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Quote:
Originally Posted by rcp612 View Post
Does anyone use, or have thoughts about this?
Always wear a suitable mask to avoid any inhalation of spray particles.
Ensure adequate ventilation whilst spraying to avoid noxious fumes.
Wear gloves and cover exposed skin as much as possible.

On practical points ensure you have a practice run first so that the exact pressure and spray head setting is correct. Do lots of passes over material (ie keep the spray head moving) in as big a sweeps as possible to avoid runs and drag.

Cheers
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post #6 of 24 (permalink) Old 05-05-2015, 11:08 AM
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Sorry Roger, I didn't notice the first time that "this" was a link. That system looks suitable for small scale projects. I don't know if it is cheaper as the can appears to be the propellant. I have no idea what kind of job it does. It does not appear to be adjustable which would mean you would have to adjust the viscosity until it sprays right unlike a good spray gun which would allow some adjustment range as well as giving different spray patterns.

The big issues with a paint gun system is the cost of the gun, the compressor, and cleaning it when you are done which often takes longer than the painting did. But they are more flexible and usually do a better job.

I remember seeing a relatively cheap HVLP system (high volume low pressure) discussed on the forum that was getting favourable reviews. You should be able to search and find it.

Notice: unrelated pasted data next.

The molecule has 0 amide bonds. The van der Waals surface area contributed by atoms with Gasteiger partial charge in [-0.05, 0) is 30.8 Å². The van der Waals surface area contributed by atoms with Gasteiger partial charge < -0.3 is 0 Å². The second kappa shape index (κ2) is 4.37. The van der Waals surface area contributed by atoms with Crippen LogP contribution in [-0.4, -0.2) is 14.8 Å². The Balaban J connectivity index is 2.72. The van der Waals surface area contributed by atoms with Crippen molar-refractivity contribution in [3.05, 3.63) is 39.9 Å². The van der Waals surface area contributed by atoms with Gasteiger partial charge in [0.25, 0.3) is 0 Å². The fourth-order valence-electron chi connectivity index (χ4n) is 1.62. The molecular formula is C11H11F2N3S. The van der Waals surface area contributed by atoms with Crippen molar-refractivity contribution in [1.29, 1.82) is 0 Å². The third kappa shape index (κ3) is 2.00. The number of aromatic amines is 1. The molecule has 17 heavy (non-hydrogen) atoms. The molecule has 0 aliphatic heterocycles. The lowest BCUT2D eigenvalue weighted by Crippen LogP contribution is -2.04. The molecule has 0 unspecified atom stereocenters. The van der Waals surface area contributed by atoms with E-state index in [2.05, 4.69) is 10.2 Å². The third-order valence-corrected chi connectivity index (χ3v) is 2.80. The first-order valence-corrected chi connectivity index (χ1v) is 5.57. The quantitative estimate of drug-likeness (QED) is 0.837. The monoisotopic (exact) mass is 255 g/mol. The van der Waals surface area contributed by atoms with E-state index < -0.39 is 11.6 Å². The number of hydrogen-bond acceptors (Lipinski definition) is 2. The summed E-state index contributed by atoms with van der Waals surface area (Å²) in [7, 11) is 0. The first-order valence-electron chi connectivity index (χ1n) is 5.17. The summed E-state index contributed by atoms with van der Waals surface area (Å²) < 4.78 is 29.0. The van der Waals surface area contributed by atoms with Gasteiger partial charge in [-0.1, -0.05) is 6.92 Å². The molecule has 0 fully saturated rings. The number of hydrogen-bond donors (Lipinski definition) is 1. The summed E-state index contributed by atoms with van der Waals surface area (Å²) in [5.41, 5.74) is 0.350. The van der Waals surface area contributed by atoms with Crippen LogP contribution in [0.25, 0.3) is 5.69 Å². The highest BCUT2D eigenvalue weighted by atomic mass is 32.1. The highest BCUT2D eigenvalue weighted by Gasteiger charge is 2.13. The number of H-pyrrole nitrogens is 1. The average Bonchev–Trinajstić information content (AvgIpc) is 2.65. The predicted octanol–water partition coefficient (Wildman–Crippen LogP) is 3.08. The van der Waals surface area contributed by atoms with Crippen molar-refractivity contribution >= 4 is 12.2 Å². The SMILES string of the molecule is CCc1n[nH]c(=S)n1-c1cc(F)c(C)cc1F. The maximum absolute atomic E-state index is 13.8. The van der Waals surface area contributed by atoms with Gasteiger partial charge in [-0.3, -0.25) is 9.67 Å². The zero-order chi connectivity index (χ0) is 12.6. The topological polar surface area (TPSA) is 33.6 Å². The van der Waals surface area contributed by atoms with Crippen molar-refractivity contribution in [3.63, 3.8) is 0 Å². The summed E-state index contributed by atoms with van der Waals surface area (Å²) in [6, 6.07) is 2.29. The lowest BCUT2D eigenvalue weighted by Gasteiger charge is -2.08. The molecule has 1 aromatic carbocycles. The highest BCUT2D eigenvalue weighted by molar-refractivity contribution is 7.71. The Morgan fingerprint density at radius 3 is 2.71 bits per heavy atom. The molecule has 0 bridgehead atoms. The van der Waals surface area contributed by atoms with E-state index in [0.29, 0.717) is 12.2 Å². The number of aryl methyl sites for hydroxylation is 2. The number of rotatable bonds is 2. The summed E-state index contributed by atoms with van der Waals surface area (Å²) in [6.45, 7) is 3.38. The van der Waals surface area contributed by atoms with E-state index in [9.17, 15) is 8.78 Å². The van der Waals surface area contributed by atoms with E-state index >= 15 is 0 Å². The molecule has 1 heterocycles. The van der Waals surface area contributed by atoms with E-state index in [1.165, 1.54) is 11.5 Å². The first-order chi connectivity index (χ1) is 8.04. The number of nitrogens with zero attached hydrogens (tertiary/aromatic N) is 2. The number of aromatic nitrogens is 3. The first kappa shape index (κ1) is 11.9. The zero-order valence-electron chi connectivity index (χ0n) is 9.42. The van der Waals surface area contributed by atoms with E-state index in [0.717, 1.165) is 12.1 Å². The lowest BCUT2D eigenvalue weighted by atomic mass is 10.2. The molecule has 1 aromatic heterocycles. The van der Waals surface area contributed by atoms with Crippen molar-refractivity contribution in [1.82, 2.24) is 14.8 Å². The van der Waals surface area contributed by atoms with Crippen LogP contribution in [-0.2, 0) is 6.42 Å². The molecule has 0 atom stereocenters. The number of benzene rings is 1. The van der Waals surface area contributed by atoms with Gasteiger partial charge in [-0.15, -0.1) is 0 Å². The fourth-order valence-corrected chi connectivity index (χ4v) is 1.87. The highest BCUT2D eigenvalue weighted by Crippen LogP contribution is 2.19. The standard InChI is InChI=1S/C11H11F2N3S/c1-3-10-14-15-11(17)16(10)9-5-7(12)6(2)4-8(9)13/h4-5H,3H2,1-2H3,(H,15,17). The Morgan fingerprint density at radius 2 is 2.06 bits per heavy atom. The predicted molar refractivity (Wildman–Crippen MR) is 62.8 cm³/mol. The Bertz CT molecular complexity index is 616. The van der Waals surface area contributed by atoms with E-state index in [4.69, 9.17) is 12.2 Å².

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post #7 of 24 (permalink) Old 05-05-2015, 11:51 AM
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I just sprayed a project with Watco Semi Gloss lacquer from a spray can and when I dried it turned white. I mean white, white, not milky white.Ruined my project had to spend a day trying to strip it it all off with acetone and what a miserable job. Couldn't get it all off still shows some white in places. My first try at Watco Lacquer, I had always used Deft before with no problems.
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post #8 of 24 (permalink) Old 05-05-2015, 03:53 PM
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Unless you want to paint with a color or finish you can not buy off the shelf I see no advantage
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post #9 of 24 (permalink) Old 05-05-2015, 06:17 PM
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came across this after looking into the product...


interesting

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post #10 of 24 (permalink) Old 05-06-2015, 06:46 AM Thread Starter
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I've been using rattle can Watco gloss lacquer with good results.
What I was looking at was that a rattle can has 11.4 oz and the Preval says it will spray 16 oz. Using a lacquer of my choice, mixed with a retarder, could give better results than I'm now getting. Plus, I'd be able to use shellac, or other finishes as well. I thought possibly someone out there had tried this sprayer before and could share some thoughts.
Thanks for all the input guys.